Actually, this is one of the best language courses I have taken primarily because it IS difficult to hear at times. You really do learn as if you are "there". I learned German in Switzerland, and people simply don't always speak clearly and slowly. I'm actually enjoying learning this way.
It's a good attitude to have in any case: embrace what's available and get what you can out of it. Like I've been using it a lot for refreshing French knowledge that was and had slipped away from school. So when I can remember enough to be like "hey, don't say it like that Duo", that's actually good practice. And losing a heart in Duo doesn't hurt in rl, even though sometimes it seems like it...
I enjoy that they don't mind the occasional recommendation of supplemental sites for pronunciation and such. People should understand it's a machine generated voice, so definitely not a 'natural' native sound in any case (yet). But as you say, it's sort of similar to the "recognizable conversation" bits, which were always some of the most useful yet frustratingly new and difficult bits of the language classes I had as well...hell, it was usually hard for us to understand each other at the start.
Guys. We are being taught how to read and speak basic sentences in Italian - the way they sound in real life. The sentences do not have to be profound. They are made for us to learn through speech, almost like how we learned our native language - WITHOUT having to memorize long lists of conjugation! And people in real life do not speak slowly like they are reading from a script.
Remember -we could all be reading from a textbook! That we actually paid money for! YUCK! Just take notes of what's new, and enjoy this AWESOME RESOURCE!
You are correct (Present Tense):
Mangia also comes when its 'eats'. The a in mangia is the 's' in eats. I think. Don't quote that.
Sometimes it translate this type of sentence as 'I eat the apple' but there was another sentence ( lui mangia il pane) that was tranlated without the 'the' ( He eats bread). What's the difference?
Actually,I found the conjugation regulars. Different subject uses different letter in the end.----a: refer to you,----o refer to I... They change the last letter simply for let go the subject.
"Ate" would be a past tense (preterite tense) form of the verb "to eat". Preterite verbs have a whole new set of conjugations, differing from present tense. They are learned later on in DuoLingo.
Still. I don't understand. Why would they say that? It's not like when people say "-take a bite out of the Big Apple" meaning New York. And it's not like there's only one apple in the world. Can someone help me?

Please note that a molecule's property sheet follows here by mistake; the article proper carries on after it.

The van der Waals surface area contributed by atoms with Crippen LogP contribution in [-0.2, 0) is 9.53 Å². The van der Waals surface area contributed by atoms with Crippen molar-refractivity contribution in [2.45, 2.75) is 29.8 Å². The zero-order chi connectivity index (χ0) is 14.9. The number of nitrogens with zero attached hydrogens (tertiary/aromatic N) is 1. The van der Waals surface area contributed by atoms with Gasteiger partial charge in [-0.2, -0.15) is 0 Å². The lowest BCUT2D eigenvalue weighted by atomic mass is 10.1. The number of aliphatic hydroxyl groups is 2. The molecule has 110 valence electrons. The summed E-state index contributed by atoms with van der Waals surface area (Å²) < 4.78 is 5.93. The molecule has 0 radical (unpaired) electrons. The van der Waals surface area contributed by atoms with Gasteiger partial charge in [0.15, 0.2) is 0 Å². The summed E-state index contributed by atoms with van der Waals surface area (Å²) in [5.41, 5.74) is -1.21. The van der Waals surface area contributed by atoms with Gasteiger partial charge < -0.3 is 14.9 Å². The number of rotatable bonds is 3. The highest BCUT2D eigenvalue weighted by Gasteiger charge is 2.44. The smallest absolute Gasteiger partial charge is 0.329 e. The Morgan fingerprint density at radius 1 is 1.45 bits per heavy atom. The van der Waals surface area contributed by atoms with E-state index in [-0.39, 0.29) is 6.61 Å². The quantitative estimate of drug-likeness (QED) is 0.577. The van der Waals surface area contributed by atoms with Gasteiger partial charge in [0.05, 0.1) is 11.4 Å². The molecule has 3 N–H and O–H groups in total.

Would it be "Io mangio" if I am a male eating the apple, but "Io mangia" if I am a female eating the apple?
No, verb conjugation depends solely on the pronoun used with it. Nouns and adjectives do change endings with gender use however.
Does it need to say the apple..isn't it enough to write apple since it implies that it is not some particular apple but any apple?
This is the same in English. You would not say "I eat apple". You either eat "the apple" or "an apple". So in Italian "io mangio la mela" or "io mangio una mela".
I'm not sure when to use mangio and when to use mangia... Could someone help me with that?
Does the verb endings change from one verb to another ?? or they only change with the change of the tense?
It is rather complicated: they always change with the change of the tense, but they also change depending on the infinitive form of the verb. For the simple present, verbs whose infinitive form ends with -ARE have the following verb endings (from the 1 person singular to the 3 person plural): -O,-I,-A,-IAMO,-ATE,-ANO. Infinitive form in -ERE: -O,-I,-E,-IAMO,-ETE,-ONO. Infinitive form in -IRE: -O,-I,-E,-IAMO,-ITE,-ONO.
For instance, the infinitive form of the verb "to eat" is "mangiARE", therefore it has the following conjugation at the simple present: io mangiO (I eat), tu mangI (you eat), lui/lei mangiA (he/she eats), noi mangIAMO (we eat), voi mangiATE (you eat), loro mangiANO (they eat).
You will see that if you take another verb with an infinitive form in -ARE, for example "trovARE" (to find), verb endings change in the same way: io trovO, tu trovI, lui/lei trovA, noi trovIAMO, voi trovATE, loro trovANO.
Unfortunately, there are also some irregular verbs.
Why does capitalizing the first letter of a sentence make the answer incorrect?